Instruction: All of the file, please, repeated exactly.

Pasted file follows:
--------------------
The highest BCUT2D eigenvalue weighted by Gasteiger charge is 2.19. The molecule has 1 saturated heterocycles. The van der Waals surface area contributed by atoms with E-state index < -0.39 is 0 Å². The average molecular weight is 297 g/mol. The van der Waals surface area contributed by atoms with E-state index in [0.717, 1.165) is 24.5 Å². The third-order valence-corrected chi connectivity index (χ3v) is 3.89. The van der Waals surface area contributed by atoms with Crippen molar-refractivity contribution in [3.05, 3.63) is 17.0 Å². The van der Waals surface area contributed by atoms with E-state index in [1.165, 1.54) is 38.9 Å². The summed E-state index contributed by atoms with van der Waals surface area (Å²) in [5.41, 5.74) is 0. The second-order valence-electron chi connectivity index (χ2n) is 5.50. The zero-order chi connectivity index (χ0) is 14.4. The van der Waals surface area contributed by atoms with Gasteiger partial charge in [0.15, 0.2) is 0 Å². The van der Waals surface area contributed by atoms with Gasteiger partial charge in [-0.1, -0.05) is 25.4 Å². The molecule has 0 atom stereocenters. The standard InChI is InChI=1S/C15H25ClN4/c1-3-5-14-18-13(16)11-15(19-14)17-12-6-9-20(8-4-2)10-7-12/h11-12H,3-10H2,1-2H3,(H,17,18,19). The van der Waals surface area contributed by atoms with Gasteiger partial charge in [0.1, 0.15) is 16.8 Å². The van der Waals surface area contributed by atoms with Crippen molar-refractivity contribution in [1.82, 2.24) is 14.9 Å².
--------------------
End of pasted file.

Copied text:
The highest BCUT2D eigenvalue weighted by Gasteiger charge is 2.19. The molecule has 1 saturated heterocycles. The van der Waals surface area contributed by atoms with E-state index < -0.39 is 0 Å². The average molecular weight is 297 g/mol. The van der Waals surface area contributed by atoms with E-state index in [0.717, 1.165) is 24.5 Å². The third-order valence-corrected chi connectivity index (χ3v) is 3.89. The van der Waals surface area contributed by atoms with Crippen molar-refractivity contribution in [3.05, 3.63) is 17.0 Å². The van der Waals surface area contributed by atoms with E-state index in [1.165, 1.54) is 38.9 Å². The summed E-state index contributed by atoms with van der Waals surface area (Å²) in [5.41, 5.74) is 0. The second-order valence-electron chi connectivity index (χ2n) is 5.50. The zero-order chi connectivity index (χ0) is 14.4. The van der Waals surface area contributed by atoms with Gasteiger partial charge in [0.15, 0.2) is 0 Å². The van der Waals surface area contributed by atoms with Gasteiger partial charge in [-0.1, -0.05) is 25.4 Å². The molecule has 0 atom stereocenters. The standard InChI is InChI=1S/C15H25ClN4/c1-3-5-14-18-13(16)11-15(19-14)17-12-6-9-20(8-4-2)10-7-12/h11-12H,3-10H2,1-2H3,(H,17,18,19). The van der Waals surface area contributed by atoms with Gasteiger partial charge in [0.1, 0.15) is 16.8 Å². The van der Waals surface area contributed by atoms with Crippen molar-refractivity contribution in [1.82, 2.24) is 14.9 Å².